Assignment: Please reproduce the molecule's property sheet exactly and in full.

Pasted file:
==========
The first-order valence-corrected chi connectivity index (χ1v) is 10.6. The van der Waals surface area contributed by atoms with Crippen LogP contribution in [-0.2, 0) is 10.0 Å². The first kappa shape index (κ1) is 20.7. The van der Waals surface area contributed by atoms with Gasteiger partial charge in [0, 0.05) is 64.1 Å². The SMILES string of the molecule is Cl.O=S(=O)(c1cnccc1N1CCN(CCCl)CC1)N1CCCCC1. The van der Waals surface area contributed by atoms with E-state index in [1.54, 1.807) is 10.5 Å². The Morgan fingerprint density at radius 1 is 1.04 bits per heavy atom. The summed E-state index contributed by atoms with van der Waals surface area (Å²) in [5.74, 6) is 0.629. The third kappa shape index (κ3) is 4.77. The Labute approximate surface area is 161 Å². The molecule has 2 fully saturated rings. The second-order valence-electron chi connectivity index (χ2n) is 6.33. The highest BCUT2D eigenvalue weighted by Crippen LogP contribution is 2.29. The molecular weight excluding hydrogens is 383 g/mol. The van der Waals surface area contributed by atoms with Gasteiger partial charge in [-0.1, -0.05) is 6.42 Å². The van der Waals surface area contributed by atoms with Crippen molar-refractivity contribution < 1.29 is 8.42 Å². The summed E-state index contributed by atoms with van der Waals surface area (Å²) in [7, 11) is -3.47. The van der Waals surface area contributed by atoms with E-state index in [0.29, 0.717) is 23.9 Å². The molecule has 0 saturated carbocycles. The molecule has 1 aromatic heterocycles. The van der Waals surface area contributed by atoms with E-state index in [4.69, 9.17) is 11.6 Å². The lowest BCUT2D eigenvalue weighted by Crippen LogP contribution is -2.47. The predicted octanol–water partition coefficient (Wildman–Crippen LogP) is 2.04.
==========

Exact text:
The first-order valence-corrected chi connectivity index (χ1v) is 10.6. The van der Waals surface area contributed by atoms with Crippen LogP contribution in [-0.2, 0) is 10.0 Å². The first kappa shape index (κ1) is 20.7. The van der Waals surface area contributed by atoms with Gasteiger partial charge in [0, 0.05) is 64.1 Å². The SMILES string of the molecule is Cl.O=S(=O)(c1cnccc1N1CCN(CCCl)CC1)N1CCCCC1. The van der Waals surface area contributed by atoms with E-state index in [1.54, 1.807) is 10.5 Å². The Morgan fingerprint density at radius 1 is 1.04 bits per heavy atom. The summed E-state index contributed by atoms with van der Waals surface area (Å²) in [5.74, 6) is 0.629. The third kappa shape index (κ3) is 4.77. The Labute approximate surface area is 161 Å². The molecule has 2 fully saturated rings. The second-order valence-electron chi connectivity index (χ2n) is 6.33. The highest BCUT2D eigenvalue weighted by Crippen LogP contribution is 2.29. The molecular weight excluding hydrogens is 383 g/mol. The van der Waals surface area contributed by atoms with Gasteiger partial charge in [-0.1, -0.05) is 6.42 Å². The van der Waals surface area contributed by atoms with Crippen molar-refractivity contribution < 1.29 is 8.42 Å². The summed E-state index contributed by atoms with van der Waals surface area (Å²) in [7, 11) is -3.47. The van der Waals surface area contributed by atoms with E-state index in [0.29, 0.717) is 23.9 Å². The molecule has 0 saturated carbocycles. The molecule has 1 aromatic heterocycles. The van der Waals surface area contributed by atoms with E-state index in [4.69, 9.17) is 11.6 Å². The lowest BCUT2D eigenvalue weighted by Crippen LogP contribution is -2.47. The predicted octanol–water partition coefficient (Wildman–Crippen LogP) is 2.04.